Even though there is no cure for atopic dermatitis, many children outgrow the worst of the flare-ups as they get older. Even after this, though, they may continue to have a tendency to have dry skin, so it is always better to keep using moisturizer. If you notice any new symptoms, you should make sure to let your child’s pediatrician know, as it might be time to change the treatment strategy, or it might be a new symptom of a flare-up.

References:

  1. Carmela Avena-Woods, B.S.P. (no date) Overview of atopic dermatitis, AJMC. MJH Life Sciences. Available at: https://www.ajmc.com/view/overview-of-atopic-dermatitis-article (Accessed: October 4, 2022).
  2. Spergel, J.M. and Paller, A.S., 2003. Atopic dermatitis and the atopic march. Journal of Allergy and Clinical Immunology, 112(6), pp.S118-S127.
  3. Leung, D.Y., Boguniewicz, M., Howell, M.D., Nomura, I. and Hamid, Q.A., 2004. New insights into atopic dermatitis. The Journal of clinical investigation, 113(5), pp.651-657.
  4. Dharmage, S.C., Lowe, A.J., Matheson, M.C., Burgess, J.A., Allen, K.J. and Abramson, M.J., 2014. Atopic dermatitis and the atopic march revisited. Allergy, 69(1), pp.17-27.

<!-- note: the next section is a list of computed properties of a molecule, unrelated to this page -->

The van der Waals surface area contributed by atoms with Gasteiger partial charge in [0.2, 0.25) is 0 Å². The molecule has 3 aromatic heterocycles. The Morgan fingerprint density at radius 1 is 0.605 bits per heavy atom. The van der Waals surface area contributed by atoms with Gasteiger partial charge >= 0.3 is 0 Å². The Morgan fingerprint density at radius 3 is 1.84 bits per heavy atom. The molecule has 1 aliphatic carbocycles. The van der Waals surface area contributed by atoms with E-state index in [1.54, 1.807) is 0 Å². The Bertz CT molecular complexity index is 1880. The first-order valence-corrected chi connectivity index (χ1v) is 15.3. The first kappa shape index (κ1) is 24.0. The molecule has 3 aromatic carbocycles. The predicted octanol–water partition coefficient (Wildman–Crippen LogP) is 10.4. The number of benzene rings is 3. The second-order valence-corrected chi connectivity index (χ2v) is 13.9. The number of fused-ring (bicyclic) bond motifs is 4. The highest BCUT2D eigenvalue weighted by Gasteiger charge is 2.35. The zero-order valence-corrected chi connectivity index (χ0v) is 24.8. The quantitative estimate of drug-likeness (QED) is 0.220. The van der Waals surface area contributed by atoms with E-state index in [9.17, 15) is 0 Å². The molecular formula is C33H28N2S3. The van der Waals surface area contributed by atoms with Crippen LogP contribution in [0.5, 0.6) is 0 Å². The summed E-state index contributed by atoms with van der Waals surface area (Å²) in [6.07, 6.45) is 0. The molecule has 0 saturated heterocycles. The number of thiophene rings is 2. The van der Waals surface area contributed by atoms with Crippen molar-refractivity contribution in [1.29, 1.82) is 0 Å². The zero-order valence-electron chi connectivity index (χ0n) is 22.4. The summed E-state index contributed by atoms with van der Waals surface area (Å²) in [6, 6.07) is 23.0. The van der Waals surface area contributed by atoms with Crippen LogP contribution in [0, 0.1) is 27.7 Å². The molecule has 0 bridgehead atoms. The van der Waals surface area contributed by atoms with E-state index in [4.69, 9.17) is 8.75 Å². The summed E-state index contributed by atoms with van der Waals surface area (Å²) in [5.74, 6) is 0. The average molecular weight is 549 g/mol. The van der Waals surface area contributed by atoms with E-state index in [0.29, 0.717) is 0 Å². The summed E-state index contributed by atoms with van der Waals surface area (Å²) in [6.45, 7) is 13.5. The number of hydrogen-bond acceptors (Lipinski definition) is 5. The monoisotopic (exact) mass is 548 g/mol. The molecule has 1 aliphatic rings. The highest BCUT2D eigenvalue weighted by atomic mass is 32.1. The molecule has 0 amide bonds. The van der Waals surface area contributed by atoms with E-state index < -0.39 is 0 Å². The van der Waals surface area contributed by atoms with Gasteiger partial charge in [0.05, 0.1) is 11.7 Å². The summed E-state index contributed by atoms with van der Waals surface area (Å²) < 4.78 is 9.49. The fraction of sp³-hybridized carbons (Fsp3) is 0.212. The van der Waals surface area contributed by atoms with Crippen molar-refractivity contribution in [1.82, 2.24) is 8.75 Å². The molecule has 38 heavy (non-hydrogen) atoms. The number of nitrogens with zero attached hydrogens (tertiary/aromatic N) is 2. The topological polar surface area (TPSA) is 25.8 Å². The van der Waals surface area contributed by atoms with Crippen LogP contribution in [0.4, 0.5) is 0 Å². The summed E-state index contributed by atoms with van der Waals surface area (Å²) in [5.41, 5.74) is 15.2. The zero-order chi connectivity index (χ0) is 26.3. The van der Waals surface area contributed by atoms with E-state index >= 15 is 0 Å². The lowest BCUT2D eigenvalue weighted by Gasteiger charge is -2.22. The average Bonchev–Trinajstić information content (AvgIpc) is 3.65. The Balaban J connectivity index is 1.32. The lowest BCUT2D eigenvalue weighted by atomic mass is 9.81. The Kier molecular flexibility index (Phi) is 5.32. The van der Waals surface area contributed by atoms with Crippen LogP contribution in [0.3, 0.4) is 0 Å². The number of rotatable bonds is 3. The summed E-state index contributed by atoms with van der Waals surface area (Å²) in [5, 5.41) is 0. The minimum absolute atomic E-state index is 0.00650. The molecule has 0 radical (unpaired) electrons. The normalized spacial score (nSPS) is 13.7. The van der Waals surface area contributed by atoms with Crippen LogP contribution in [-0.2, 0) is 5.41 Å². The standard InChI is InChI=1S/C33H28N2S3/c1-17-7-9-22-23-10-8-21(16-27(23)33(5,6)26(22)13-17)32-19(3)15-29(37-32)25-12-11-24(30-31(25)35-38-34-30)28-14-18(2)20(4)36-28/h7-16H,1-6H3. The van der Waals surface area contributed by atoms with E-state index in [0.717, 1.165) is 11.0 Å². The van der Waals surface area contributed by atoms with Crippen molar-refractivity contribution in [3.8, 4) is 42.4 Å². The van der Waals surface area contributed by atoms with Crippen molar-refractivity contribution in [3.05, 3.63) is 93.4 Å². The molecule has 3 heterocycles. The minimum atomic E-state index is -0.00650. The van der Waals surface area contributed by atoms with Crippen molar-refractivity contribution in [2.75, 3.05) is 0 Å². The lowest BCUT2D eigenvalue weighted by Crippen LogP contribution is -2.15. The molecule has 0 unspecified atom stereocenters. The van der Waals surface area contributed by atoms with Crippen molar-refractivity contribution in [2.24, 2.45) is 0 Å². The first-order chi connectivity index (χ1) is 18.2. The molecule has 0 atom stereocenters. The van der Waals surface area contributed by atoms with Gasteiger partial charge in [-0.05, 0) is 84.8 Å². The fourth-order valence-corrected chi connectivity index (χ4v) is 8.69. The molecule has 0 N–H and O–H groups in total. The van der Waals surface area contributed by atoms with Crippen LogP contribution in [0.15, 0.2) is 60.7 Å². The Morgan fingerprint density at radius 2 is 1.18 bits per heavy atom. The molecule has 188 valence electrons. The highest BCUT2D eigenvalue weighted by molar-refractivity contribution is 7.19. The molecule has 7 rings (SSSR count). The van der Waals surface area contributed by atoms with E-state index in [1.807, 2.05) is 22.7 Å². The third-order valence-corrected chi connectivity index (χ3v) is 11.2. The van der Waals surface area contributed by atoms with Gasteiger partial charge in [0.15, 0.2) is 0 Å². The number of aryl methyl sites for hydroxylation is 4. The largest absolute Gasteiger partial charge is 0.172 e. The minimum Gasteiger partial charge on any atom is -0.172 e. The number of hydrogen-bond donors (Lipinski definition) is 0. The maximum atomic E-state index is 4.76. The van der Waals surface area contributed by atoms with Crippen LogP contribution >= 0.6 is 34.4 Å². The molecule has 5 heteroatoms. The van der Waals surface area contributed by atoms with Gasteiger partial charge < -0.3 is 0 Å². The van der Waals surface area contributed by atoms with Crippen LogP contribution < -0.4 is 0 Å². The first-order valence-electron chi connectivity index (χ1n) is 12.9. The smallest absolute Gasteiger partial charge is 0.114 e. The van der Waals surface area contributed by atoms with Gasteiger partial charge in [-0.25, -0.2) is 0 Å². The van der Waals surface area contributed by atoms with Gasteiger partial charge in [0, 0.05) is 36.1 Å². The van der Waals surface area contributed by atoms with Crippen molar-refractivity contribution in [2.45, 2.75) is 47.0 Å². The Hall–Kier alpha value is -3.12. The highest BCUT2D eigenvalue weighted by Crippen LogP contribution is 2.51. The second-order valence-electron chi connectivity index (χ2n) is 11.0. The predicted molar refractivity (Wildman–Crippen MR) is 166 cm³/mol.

5. Berke, R., Singh, A. and Guralnick, M., 2012. Atopic dermatitis: an overview. American family physician, 86(1), pp.35-42.
  6. Atopic dermatitis in children (2020) National Eczema Association. Available at: https://nationaleczema.org/eczema/children/atopic-dermatitis/ (Accessed: October 4, 2022).
  7. Pyun, B.Y., 2015. Natural history and risk factors of atopic dermatitis in children. Allergy, asthma & immunology research, 7(2), pp.101-105.
  8. Pugliarello, S., Cozzi, A., Gisondi, P. and Girolomoni, G., 2011. Phenotypes of atopic dermatitis. JDDG: Journal der Deutschen Dermatologischen Gesellschaft, 9(1), pp.12-20.
  9. Nakahara, T., Koga, T., Fukagawa, S., Uchi, H. and Furue, M., 2004. Intermittent topical corticosteroid/tacrolimus sequential therapy improves lichenification and chronic papules more efficiently than intermittent topical corticosteroid/emollient sequential therapy in patients with atopic dermatitis. The Journal of Dermatology, 31(7), pp.524-528.
  10. Fuiano, N. and Incorvaia, C., 2012. Dissecting the causes of atopic dermatitis in children: less foods, more mites. Allergology International, 61(2), pp.231-243.
  11. Page, S.S., Weston, S. and Loh, R., 2016. Atopic dermatitis in children. Australian family physician, 45(5), pp.293-296.
  12. Williams, H.C. ed., 2000. Atopic dermatitis: the epidemiology, causes and prevention of atopic eczema. Cambridge University Press.
  13. Cookson, W.O., Harper, J.I. and Moffatt, M.F., 2002. Genetics of atopic dermatitis. Immunology and Allergy Clinics, 22(2), pp.199-209.
  14. Morar, N., Willis-Owen, S.A., Moffatt, M.F. and Cookson, W.O., 2006. The genetics of atopic dermatitis. Journal of Allergy and Clinical Immunology, 118(1), pp.24-34.